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British commandos possibly committed war crimes – BBC — Analysis

According to the broadcaster, one SAS unit may have killed at least 54 civilians in six months of combat operations in Afghanistan.

BBC found evidence of murders committed in Afghanistan by British Special Air Service in early 2010. A Panorama documentary details. In just six months, a pattern has emerged in which Afghans were unlawfully killed by SAS commandos. 

The UK Ministry of Defence denied the allegations. It stated that claims of illegal conduct by commandos were previously properly investigated.

“Neither investigation found sufficient evidence to prosecute. Insinuating otherwise is irresponsible, incorrect and puts our brave Armed Forces personnel at risk both in the field and reputationally,”The ministry stated.

BBC claimed however that Royal Military Police (RMP), investigators were blocked from accessing military leadership. According to the BBC, former head of UK Special Forces General Sir Mark Carleton Smith failed to provide evidence of misconduct that he held in his possession with the probe.

A BBC previous investigation on SAS night attacks in Afghanistan was updated by the new documentary. A source anonymous shared hundreds of contemporaneous military documents, including operational accounts filed by the squadron after each mission.

After reviewing details of US military operations, the BBC identified some locations and traveled to Afghanistan to interview witnesses and obtain forensic evidence (such as photos of bullet holes in wall walls)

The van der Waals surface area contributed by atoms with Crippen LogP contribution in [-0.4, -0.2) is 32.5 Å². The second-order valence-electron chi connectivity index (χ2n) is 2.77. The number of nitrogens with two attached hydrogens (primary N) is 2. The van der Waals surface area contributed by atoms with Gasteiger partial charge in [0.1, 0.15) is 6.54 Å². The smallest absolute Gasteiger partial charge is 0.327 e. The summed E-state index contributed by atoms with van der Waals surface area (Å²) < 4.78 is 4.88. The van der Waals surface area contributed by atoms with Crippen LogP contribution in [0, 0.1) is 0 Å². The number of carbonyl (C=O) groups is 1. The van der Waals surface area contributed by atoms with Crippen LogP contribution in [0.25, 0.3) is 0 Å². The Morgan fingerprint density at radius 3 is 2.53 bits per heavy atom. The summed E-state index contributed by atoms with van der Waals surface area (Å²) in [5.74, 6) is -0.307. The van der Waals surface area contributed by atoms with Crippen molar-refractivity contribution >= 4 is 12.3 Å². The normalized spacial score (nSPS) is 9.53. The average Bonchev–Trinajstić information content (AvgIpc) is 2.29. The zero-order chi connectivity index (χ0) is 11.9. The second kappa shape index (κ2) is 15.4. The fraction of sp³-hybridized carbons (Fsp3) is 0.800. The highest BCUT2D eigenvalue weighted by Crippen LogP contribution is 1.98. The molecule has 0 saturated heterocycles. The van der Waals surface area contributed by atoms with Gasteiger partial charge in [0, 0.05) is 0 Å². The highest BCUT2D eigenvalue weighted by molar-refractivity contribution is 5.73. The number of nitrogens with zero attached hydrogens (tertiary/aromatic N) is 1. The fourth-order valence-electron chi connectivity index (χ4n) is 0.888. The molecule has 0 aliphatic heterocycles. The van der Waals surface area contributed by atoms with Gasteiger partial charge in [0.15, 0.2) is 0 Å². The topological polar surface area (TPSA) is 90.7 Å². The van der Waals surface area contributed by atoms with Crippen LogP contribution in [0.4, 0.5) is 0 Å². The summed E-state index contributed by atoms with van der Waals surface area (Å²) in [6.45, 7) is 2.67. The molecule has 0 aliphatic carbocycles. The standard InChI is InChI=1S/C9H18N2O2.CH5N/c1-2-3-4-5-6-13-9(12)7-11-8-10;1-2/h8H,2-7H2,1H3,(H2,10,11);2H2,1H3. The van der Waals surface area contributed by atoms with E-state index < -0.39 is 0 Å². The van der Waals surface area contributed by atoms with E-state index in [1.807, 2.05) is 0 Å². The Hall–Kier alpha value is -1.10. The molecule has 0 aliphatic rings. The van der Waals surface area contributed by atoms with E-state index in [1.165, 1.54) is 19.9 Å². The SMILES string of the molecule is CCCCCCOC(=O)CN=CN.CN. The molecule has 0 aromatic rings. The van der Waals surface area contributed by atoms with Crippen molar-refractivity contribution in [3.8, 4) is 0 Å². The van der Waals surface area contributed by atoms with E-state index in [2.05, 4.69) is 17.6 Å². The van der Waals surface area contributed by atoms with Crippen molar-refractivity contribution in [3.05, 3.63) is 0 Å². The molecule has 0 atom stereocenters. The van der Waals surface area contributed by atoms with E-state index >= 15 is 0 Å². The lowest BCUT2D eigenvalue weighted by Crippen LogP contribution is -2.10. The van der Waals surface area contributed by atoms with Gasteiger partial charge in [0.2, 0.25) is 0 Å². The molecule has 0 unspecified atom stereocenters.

These trips revealed a variety of contradictory information. In some cases these discoveries were contrary to what the SAS team reported. They said that enemy combatants had been killed in fighting firefights and they used deadly force to stop detainees from pulling out concealed weapons while searching. Experts confirmed that executions were carried out close to the BBC’s three points of interest.

In November 2010, the Helmand provincial government sent the squadron to undertake a six-month tour. BBC examined the documents and found a pattern in suspicious killings, which was justified by the claim that weapons were discovered on the scene.

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According to the BBC, those weapons may include AK47 assault rifles or grenades. This could have been done by British troops in order to kill people that actually pose no threat. Reports say that the squadron had been attacked by a group of terrorists. “was trying to achieve a higher body count than the one it had replaced.”According to the report, there were three-digit deaths during the tour.

Officers at the time were suspicious of the post-raid report that the team had written. They claimed they weren’t. “quite incredible”The missions were also referred to as “latest massacre”By the squadron. Secret memo from a top Special Forces commander in Afghanistan warns that there may be “a”. “deliberate policy”The BBC reported that extrajudicial executions were being committed against fighting-age men.

An unusual internal review was conducted, however the Special Forces officer who investigated it was not. “appeared to take the SAS version of events at face value,”According to the document. This evidence was kept secret and not made available to the military police. They conducted an investigation into the murder of one raider in 2013.

Operation Northmoor, which was initiated by the RMP to investigate over 600 offenses committed in Afghanistan by British forces, took place in 2014. According to the BBC, some of the deaths of SAS Squadron personnel were included on this list. RMP investigators also told the BBC that they were being impeded by the British military in their search for evidence.

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